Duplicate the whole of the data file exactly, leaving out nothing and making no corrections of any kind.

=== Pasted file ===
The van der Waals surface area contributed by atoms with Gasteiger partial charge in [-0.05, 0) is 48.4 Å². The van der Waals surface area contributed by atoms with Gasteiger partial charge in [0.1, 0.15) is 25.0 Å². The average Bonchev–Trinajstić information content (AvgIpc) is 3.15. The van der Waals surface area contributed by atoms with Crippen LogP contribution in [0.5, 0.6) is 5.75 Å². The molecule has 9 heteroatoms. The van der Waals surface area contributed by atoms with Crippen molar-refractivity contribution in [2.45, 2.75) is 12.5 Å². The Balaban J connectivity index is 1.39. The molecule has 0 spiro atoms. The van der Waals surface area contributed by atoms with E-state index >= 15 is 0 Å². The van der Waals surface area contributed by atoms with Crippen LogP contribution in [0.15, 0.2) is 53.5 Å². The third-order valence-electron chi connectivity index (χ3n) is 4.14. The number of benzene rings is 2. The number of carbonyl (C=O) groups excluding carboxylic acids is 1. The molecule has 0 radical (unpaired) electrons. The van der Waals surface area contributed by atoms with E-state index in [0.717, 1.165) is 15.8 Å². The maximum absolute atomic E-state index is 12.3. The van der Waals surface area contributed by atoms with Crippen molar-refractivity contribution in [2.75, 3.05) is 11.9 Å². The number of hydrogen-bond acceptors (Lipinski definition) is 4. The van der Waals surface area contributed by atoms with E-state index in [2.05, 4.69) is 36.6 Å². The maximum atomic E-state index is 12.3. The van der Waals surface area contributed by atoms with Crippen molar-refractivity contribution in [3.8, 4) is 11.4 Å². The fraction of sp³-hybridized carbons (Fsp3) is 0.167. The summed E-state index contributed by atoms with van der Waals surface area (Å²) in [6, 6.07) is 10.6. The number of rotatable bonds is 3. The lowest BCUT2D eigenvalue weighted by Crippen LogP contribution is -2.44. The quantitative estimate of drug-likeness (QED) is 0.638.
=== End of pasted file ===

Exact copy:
The van der Waals surface area contributed by atoms with Gasteiger partial charge in [-0.05, 0) is 48.4 Å². The van der Waals surface area contributed by atoms with Gasteiger partial charge in [0.1, 0.15) is 25.0 Å². The average Bonchev–Trinajstić information content (AvgIpc) is 3.15. The van der Waals surface area contributed by atoms with Crippen LogP contribution in [0.5, 0.6) is 5.75 Å². The molecule has 9 heteroatoms. The van der Waals surface area contributed by atoms with Crippen molar-refractivity contribution in [2.45, 2.75) is 12.5 Å². The Balaban J connectivity index is 1.39. The molecule has 0 spiro atoms. The van der Waals surface area contributed by atoms with E-state index >= 15 is 0 Å². The van der Waals surface area contributed by atoms with Crippen LogP contribution in [0.15, 0.2) is 53.5 Å². The third-order valence-electron chi connectivity index (χ3n) is 4.14. The number of benzene rings is 2. The number of carbonyl (C=O) groups excluding carboxylic acids is 1. The molecule has 0 radical (unpaired) electrons. The van der Waals surface area contributed by atoms with E-state index in [0.717, 1.165) is 15.8 Å². The maximum absolute atomic E-state index is 12.3. The van der Waals surface area contributed by atoms with Crippen molar-refractivity contribution in [2.75, 3.05) is 11.9 Å². The number of hydrogen-bond acceptors (Lipinski definition) is 4. The van der Waals surface area contributed by atoms with E-state index in [2.05, 4.69) is 36.6 Å². The maximum atomic E-state index is 12.3. The van der Waals surface area contributed by atoms with Crippen molar-refractivity contribution in [3.8, 4) is 11.4 Å². The fraction of sp³-hybridized carbons (Fsp3) is 0.167. The summed E-state index contributed by atoms with van der Waals surface area (Å²) in [6, 6.07) is 10.6. The number of rotatable bonds is 3. The lowest BCUT2D eigenvalue weighted by Crippen LogP contribution is -2.44. The quantitative estimate of drug-likeness (QED) is 0.638.